The accused, who were all Muslims, had pleaded guilty, the head of Kano’s religious police, Aminu Ibrahim Daurawa, told the BBC.
The trial was speedily done in secret after a section of the court was burnt down by angry protesters last month.
It is not known if they will appeal against the sentence.
The alleged offence was committed last month at a religious gathering in honour of Sheikh Ibrahim Niasse, the Senegalese founder of the Tijaniya sect which has a large following across West Africa.
“There has been consensus among Muslims scholars that insulting the prophet carries a death sentence,” Mr Daurawa told the BBC Hausa service.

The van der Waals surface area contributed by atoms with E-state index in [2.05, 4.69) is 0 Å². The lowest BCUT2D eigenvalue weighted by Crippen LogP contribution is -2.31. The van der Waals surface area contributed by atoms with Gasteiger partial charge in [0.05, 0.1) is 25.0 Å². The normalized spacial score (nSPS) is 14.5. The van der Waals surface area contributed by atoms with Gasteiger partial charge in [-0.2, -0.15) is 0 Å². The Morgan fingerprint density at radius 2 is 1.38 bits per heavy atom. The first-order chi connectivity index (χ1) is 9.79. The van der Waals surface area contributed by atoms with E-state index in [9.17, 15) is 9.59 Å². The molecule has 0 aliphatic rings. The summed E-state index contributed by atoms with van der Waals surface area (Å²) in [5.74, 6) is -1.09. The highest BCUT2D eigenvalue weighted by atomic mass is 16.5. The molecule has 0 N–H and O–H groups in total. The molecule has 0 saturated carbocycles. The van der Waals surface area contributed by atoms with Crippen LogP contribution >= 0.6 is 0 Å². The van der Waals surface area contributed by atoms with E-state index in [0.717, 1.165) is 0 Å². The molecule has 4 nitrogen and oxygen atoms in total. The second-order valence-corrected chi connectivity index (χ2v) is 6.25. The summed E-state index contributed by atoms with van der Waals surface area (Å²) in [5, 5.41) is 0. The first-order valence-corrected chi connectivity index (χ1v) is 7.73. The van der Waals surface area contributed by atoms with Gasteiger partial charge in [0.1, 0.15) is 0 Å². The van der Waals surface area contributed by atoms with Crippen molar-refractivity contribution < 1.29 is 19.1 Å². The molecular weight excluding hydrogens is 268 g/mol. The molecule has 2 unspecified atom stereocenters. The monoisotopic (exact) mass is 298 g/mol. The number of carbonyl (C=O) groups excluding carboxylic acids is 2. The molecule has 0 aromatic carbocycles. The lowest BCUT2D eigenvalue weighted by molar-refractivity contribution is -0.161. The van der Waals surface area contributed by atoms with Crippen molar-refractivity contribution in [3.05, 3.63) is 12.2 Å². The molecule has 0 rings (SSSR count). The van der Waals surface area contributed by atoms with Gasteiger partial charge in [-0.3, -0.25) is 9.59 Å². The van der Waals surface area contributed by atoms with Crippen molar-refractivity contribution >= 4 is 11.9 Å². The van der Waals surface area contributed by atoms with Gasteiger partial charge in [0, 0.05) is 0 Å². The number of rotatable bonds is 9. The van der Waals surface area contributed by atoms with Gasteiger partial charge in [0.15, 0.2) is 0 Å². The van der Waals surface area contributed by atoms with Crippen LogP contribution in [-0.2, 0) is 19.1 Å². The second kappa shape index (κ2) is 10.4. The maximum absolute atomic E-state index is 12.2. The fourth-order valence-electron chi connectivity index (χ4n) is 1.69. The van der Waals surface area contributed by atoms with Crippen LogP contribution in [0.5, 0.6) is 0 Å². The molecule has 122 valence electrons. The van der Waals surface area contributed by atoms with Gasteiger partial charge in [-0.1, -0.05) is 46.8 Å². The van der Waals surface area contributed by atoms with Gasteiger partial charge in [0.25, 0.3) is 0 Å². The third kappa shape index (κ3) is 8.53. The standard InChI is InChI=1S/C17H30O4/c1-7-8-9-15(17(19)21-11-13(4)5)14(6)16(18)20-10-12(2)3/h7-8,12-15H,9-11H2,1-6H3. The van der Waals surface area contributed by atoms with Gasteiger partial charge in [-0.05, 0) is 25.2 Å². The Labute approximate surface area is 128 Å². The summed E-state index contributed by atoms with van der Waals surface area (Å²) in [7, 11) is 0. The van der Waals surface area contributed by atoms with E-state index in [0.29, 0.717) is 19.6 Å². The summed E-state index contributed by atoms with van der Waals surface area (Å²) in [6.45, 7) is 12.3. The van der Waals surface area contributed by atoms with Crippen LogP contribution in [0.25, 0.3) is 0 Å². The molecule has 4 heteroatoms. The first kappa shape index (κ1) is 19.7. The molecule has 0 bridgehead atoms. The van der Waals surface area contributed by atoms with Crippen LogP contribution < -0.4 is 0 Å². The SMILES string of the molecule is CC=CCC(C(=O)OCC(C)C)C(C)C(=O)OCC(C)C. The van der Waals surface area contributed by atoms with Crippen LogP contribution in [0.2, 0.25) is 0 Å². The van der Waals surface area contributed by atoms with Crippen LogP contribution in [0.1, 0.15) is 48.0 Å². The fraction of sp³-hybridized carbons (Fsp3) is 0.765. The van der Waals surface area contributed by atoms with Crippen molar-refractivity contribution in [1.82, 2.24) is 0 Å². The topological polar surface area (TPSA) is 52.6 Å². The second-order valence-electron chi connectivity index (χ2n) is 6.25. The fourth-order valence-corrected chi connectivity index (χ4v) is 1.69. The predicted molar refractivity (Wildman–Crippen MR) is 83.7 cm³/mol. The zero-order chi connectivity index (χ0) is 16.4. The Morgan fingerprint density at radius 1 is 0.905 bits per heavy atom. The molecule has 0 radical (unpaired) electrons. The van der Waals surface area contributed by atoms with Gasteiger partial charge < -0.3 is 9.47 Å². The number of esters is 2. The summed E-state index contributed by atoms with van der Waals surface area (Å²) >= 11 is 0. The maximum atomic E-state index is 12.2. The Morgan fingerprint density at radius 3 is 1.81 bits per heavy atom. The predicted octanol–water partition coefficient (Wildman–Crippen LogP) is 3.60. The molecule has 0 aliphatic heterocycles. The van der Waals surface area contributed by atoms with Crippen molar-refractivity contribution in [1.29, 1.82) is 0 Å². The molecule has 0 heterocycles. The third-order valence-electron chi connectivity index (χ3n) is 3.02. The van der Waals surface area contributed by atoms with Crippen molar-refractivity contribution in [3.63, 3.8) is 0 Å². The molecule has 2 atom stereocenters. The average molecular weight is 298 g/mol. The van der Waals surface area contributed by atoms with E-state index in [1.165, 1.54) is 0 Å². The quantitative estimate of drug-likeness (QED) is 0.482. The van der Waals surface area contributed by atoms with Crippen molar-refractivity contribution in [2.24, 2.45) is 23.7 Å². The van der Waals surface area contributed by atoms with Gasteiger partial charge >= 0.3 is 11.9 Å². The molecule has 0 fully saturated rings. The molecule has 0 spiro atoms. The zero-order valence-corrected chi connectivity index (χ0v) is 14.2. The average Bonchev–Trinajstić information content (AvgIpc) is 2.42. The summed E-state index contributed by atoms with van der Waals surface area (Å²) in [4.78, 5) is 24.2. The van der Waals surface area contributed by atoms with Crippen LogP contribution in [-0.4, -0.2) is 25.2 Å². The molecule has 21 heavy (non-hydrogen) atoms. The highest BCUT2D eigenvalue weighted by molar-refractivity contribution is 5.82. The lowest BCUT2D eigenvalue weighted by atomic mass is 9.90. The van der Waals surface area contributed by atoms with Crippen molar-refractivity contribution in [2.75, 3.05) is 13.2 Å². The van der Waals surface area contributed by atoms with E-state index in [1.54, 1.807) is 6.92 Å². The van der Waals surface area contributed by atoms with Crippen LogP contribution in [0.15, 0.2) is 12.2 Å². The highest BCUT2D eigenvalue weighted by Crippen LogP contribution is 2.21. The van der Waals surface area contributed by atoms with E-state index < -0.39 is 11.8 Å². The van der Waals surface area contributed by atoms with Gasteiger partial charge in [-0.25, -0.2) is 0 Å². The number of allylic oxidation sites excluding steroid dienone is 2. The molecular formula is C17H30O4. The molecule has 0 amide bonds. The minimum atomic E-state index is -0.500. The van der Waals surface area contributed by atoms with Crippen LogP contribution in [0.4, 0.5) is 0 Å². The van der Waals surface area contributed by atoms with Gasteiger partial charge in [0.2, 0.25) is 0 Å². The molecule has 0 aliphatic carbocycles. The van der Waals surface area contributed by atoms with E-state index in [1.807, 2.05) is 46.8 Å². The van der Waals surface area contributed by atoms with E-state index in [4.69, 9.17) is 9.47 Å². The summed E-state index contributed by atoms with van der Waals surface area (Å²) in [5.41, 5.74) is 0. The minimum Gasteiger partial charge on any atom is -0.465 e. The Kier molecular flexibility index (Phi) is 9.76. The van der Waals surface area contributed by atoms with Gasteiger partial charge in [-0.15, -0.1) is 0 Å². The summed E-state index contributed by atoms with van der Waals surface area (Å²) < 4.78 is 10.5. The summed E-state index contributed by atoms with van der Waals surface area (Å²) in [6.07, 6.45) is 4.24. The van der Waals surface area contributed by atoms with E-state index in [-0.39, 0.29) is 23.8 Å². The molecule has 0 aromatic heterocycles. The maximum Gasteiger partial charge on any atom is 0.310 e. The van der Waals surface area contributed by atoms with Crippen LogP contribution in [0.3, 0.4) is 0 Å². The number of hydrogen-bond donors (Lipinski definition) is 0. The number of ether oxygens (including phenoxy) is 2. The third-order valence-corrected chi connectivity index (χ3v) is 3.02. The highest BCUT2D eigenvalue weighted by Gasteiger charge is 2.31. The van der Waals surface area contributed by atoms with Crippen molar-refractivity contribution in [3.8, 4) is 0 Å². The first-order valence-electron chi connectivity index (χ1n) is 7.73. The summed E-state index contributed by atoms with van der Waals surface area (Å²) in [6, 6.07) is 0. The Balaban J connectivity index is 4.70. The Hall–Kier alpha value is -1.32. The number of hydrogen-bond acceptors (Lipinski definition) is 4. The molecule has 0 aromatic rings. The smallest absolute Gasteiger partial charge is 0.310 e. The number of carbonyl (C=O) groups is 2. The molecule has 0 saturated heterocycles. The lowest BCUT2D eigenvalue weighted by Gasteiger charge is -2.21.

“We quickly put them on trial to avoid bloodshed because people were very angry and trying to take law into their hands,” he added.
Kano has a predominately Muslim population and Islamic courts operate alongside secular courts.
There were jubilation in some parts of the city as news of the judgement trickled in.
Several states in predominantly Muslims northern Nigeria have introduced Sharia law after the country returned to civilian rule in 1999.
BBC Nigeria analyst Naziru Mikailu says this is the first time a death sentence has been handed down for blasphemy in northern Nigeria.
The sentence has been delivered for other offences such as adultery but none has been carried out.